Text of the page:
People were supported by staff who were trained in core areas of care and managers who had received specific leadership training, however staff were not consistently provided with sufficient opportunity to further develop their skills. Care staff received regular supervision of their conduct and practise, however gave a mixed response about feeling supported by management. People's consent was sought verbally when offering care and support to people but not always documented appropriately. The service did not always work in line with the principals of the Mental Capacity Act 2005 (MCA) or Deprivation of Liberty Safeguards (DoLS) where people lacked the capacity to make their own decisions. People were happy with the support given to them to maintain their weight and hydration and staff took appropriate actions to support their welfare. People were supported by a range of health professionals who supported people’s needs as they changed. The environment of Autumn Vale did not always support people to use the facilities and support those people living with dementia to live in a well maintained and supportive environment.

People and relatives told us that the service was caring. Staff demonstrated a caring attitude when talking about people and were able to describe in detail to us how they assisted people in an individual manner. People told us that

Inspection areas

Safe

Requires improvement

Updated 24 July 2018

The service was not consistently safe.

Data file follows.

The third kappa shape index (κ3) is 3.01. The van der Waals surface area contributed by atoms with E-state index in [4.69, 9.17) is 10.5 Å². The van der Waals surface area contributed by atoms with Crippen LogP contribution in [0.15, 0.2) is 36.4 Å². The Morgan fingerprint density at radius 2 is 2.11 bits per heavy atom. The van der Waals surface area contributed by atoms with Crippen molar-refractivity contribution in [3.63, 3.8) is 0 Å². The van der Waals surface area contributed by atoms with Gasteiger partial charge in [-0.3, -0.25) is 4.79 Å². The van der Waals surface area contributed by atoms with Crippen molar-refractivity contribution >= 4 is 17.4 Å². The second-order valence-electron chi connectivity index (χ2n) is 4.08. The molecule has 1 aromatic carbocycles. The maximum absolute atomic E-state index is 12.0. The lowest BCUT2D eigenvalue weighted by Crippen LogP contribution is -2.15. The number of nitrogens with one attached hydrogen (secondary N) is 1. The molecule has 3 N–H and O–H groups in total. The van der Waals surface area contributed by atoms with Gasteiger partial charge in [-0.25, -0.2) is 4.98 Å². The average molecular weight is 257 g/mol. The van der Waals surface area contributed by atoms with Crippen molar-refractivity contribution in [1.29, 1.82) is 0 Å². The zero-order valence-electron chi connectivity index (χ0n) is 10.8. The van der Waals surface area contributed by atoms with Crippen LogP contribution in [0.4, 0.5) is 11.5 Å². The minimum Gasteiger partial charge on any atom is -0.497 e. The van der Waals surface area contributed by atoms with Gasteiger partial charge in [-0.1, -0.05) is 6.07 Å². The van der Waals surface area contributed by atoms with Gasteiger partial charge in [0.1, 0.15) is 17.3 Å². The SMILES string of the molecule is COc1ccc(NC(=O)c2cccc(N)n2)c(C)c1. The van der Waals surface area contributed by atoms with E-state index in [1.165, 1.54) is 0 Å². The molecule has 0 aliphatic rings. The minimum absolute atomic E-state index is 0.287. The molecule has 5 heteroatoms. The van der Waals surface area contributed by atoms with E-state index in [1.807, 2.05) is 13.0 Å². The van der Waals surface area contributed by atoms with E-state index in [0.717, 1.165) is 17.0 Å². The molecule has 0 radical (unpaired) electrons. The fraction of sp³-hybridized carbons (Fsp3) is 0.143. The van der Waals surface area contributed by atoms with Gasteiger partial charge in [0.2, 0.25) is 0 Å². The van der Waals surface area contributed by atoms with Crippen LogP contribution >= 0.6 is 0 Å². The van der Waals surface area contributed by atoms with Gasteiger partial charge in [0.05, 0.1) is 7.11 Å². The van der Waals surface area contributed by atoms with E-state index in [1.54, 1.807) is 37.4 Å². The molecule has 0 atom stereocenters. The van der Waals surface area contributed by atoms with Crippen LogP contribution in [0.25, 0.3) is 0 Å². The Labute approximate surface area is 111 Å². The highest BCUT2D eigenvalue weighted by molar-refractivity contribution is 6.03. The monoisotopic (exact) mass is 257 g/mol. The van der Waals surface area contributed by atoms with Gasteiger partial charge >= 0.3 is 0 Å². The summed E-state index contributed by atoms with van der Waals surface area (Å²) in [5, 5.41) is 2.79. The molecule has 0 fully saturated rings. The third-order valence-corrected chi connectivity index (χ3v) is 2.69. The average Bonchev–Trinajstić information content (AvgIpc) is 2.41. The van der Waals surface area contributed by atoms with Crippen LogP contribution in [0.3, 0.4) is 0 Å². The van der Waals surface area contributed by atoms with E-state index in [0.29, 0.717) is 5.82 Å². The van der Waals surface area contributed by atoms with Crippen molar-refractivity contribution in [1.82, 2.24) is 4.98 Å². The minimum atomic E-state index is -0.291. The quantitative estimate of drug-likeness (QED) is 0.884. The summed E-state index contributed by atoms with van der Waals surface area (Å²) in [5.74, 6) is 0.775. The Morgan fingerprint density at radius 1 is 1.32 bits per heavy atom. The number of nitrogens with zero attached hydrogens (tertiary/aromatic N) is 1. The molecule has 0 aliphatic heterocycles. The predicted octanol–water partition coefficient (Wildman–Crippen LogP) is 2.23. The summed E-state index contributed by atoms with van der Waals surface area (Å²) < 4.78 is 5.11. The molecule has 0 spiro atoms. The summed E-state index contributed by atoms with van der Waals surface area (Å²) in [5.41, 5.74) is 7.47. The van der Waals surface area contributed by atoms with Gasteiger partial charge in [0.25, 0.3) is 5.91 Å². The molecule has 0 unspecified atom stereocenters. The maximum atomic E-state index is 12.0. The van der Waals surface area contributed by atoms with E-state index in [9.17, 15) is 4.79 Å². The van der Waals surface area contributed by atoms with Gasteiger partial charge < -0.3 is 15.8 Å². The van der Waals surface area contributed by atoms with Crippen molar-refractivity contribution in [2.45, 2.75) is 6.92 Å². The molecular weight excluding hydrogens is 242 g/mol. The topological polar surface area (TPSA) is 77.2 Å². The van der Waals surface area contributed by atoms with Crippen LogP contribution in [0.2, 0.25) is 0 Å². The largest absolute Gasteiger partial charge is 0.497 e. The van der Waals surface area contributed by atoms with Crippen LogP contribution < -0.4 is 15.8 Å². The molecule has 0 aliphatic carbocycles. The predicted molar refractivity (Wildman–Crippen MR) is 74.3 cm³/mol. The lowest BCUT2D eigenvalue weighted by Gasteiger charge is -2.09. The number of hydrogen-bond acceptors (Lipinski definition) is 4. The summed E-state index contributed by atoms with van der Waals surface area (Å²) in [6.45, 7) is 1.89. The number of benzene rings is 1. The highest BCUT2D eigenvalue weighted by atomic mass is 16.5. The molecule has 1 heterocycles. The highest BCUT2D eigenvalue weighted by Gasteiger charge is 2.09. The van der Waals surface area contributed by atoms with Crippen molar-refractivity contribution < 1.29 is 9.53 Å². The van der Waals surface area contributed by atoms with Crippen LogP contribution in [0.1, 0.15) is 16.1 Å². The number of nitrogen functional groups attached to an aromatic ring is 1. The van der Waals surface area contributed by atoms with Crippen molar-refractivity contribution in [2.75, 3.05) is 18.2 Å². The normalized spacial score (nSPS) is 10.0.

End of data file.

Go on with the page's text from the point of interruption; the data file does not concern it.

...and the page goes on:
People told us they felt safe. Staff were aware of how to keep people safe from harm, however incidents were not always investigated or responded to appropriately.

Risks to people's welfare were not consistently managed. Equipment people had been assessed to use for transfers was not always used.

People's views about staffing levels in the home were mixed. Senior staff were not effectively deployed.

Staff did not routinely learn lessons from incidents or near misses.

People's medicines were generally well managed and people received their medicines as prescribed.

People were protected from the risk of infection and lived in a clean and hygienic environment.

Effective

Requires improvement

Updated 24 July 2018

The service was not consistently effective.

Staff received training in key areas, however opportunities to develop their skills further were limited. Not all staff we spoke with felt supported in their role by senior management.

People's consent was obtained when staff provided care, however was not appropriately recorded in people's care records.